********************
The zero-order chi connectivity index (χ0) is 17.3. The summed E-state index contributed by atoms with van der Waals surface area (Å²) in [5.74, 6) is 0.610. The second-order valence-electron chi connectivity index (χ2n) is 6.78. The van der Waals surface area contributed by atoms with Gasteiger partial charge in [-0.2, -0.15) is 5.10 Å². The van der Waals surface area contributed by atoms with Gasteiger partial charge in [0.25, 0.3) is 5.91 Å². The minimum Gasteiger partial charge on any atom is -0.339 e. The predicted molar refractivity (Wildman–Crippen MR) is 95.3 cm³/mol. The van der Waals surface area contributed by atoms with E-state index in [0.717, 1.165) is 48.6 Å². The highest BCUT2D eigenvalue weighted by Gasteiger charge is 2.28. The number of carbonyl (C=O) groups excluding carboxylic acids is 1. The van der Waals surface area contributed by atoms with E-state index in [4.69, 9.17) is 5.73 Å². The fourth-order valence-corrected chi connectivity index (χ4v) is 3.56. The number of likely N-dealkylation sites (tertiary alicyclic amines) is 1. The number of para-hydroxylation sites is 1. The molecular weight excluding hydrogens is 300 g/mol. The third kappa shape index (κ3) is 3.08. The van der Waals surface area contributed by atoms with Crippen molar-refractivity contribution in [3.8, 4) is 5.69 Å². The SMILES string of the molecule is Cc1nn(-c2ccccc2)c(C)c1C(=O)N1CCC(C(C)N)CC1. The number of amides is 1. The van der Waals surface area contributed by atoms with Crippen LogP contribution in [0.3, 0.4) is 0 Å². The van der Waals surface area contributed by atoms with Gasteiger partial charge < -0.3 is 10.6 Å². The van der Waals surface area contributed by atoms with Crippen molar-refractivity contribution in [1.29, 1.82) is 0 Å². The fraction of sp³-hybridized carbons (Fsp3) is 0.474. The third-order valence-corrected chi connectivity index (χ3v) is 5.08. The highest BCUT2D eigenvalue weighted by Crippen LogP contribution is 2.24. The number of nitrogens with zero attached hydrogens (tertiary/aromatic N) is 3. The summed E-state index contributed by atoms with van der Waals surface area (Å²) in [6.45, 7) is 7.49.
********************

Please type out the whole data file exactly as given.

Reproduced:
The zero-order chi connectivity index (χ0) is 17.3. The summed E-state index contributed by atoms with van der Waals surface area (Å²) in [5.74, 6) is 0.610. The second-order valence-electron chi connectivity index (χ2n) is 6.78. The van der Waals surface area contributed by atoms with Gasteiger partial charge in [-0.2, -0.15) is 5.10 Å². The van der Waals surface area contributed by atoms with Gasteiger partial charge in [0.25, 0.3) is 5.91 Å². The minimum Gasteiger partial charge on any atom is -0.339 e. The predicted molar refractivity (Wildman–Crippen MR) is 95.3 cm³/mol. The van der Waals surface area contributed by atoms with E-state index in [0.717, 1.165) is 48.6 Å². The highest BCUT2D eigenvalue weighted by Gasteiger charge is 2.28. The number of carbonyl (C=O) groups excluding carboxylic acids is 1. The van der Waals surface area contributed by atoms with E-state index in [4.69, 9.17) is 5.73 Å². The fourth-order valence-corrected chi connectivity index (χ4v) is 3.56. The number of likely N-dealkylation sites (tertiary alicyclic amines) is 1. The number of para-hydroxylation sites is 1. The molecular weight excluding hydrogens is 300 g/mol. The third kappa shape index (κ3) is 3.08. The van der Waals surface area contributed by atoms with Crippen molar-refractivity contribution in [3.8, 4) is 5.69 Å². The SMILES string of the molecule is Cc1nn(-c2ccccc2)c(C)c1C(=O)N1CCC(C(C)N)CC1. The number of amides is 1. The van der Waals surface area contributed by atoms with Crippen LogP contribution in [0.3, 0.4) is 0 Å². The van der Waals surface area contributed by atoms with Gasteiger partial charge < -0.3 is 10.6 Å². The van der Waals surface area contributed by atoms with Crippen molar-refractivity contribution in [1.29, 1.82) is 0 Å². The fraction of sp³-hybridized carbons (Fsp3) is 0.474. The third-order valence-corrected chi connectivity index (χ3v) is 5.08. The highest BCUT2D eigenvalue weighted by Crippen LogP contribution is 2.24. The number of nitrogens with zero attached hydrogens (tertiary/aromatic N) is 3. The summed E-state index contributed by atoms with van der Waals surface area (Å²) in [6.45, 7) is 7.49.